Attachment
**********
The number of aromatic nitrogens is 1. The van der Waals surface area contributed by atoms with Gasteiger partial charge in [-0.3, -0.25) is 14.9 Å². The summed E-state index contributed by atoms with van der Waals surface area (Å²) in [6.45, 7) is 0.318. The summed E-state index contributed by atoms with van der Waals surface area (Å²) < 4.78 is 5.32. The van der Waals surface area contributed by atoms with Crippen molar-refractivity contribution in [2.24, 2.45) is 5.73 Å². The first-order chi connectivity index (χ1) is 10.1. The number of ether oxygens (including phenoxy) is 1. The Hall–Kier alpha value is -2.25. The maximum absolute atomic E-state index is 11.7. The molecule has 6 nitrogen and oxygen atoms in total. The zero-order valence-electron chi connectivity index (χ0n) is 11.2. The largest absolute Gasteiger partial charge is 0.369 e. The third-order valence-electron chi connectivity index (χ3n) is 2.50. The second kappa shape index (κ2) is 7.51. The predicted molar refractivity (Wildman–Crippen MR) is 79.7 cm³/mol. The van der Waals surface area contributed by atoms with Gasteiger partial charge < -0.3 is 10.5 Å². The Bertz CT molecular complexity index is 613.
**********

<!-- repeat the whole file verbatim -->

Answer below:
The number of aromatic nitrogens is 1. The van der Waals surface area contributed by atoms with Gasteiger partial charge in [-0.3, -0.25) is 14.9 Å². The summed E-state index contributed by atoms with van der Waals surface area (Å²) in [6.45, 7) is 0.318. The summed E-state index contributed by atoms with van der Waals surface area (Å²) < 4.78 is 5.32. The van der Waals surface area contributed by atoms with Crippen molar-refractivity contribution in [2.24, 2.45) is 5.73 Å². The first-order chi connectivity index (χ1) is 10.1. The number of ether oxygens (including phenoxy) is 1. The Hall–Kier alpha value is -2.25. The maximum absolute atomic E-state index is 11.7. The molecule has 6 nitrogen and oxygen atoms in total. The zero-order valence-electron chi connectivity index (χ0n) is 11.2. The largest absolute Gasteiger partial charge is 0.369 e. The third-order valence-electron chi connectivity index (χ3n) is 2.50. The second kappa shape index (κ2) is 7.51. The predicted molar refractivity (Wildman–Crippen MR) is 79.7 cm³/mol. The van der Waals surface area contributed by atoms with Gasteiger partial charge < -0.3 is 10.5 Å². The Bertz CT molecular complexity index is 613.